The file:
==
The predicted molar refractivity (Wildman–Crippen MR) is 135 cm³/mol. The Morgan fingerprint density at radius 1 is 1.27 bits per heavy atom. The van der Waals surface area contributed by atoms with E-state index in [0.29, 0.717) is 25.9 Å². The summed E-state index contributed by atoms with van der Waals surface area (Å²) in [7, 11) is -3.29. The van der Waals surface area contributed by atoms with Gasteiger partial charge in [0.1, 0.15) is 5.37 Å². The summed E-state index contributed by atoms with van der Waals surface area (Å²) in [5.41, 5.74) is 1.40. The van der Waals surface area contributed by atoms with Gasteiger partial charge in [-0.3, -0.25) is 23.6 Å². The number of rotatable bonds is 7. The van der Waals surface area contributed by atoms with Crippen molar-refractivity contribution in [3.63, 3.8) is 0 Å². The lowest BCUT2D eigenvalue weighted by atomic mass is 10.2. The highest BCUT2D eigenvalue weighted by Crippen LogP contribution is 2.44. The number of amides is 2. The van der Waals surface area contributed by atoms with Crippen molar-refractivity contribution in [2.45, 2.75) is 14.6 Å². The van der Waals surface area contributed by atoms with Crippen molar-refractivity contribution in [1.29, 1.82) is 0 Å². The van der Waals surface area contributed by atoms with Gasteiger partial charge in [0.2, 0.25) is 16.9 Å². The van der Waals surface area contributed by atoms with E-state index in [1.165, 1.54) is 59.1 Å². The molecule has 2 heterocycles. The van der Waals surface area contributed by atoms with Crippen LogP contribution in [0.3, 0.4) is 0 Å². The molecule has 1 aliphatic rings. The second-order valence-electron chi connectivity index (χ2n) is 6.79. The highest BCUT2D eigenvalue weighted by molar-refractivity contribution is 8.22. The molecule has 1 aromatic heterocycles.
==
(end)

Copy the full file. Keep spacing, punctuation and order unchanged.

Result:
The predicted molar refractivity (Wildman–Crippen MR) is 135 cm³/mol. The Morgan fingerprint density at radius 1 is 1.27 bits per heavy atom. The van der Waals surface area contributed by atoms with E-state index in [0.29, 0.717) is 25.9 Å². The summed E-state index contributed by atoms with van der Waals surface area (Å²) in [7, 11) is -3.29. The van der Waals surface area contributed by atoms with Gasteiger partial charge in [0.1, 0.15) is 5.37 Å². The summed E-state index contributed by atoms with van der Waals surface area (Å²) in [5.41, 5.74) is 1.40. The van der Waals surface area contributed by atoms with Gasteiger partial charge in [-0.3, -0.25) is 23.6 Å². The number of rotatable bonds is 7. The van der Waals surface area contributed by atoms with Crippen molar-refractivity contribution in [3.63, 3.8) is 0 Å². The lowest BCUT2D eigenvalue weighted by atomic mass is 10.2. The highest BCUT2D eigenvalue weighted by Crippen LogP contribution is 2.44. The number of amides is 2. The van der Waals surface area contributed by atoms with Crippen molar-refractivity contribution in [2.45, 2.75) is 14.6 Å². The van der Waals surface area contributed by atoms with Crippen molar-refractivity contribution in [1.29, 1.82) is 0 Å². The van der Waals surface area contributed by atoms with Gasteiger partial charge in [0.2, 0.25) is 16.9 Å². The van der Waals surface area contributed by atoms with E-state index in [1.165, 1.54) is 59.1 Å². The molecule has 2 heterocycles. The van der Waals surface area contributed by atoms with Crippen LogP contribution in [0.3, 0.4) is 0 Å². The molecule has 1 aliphatic rings. The second-order valence-electron chi connectivity index (χ2n) is 6.79. The highest BCUT2D eigenvalue weighted by molar-refractivity contribution is 8.22. The molecule has 1 aromatic heterocycles.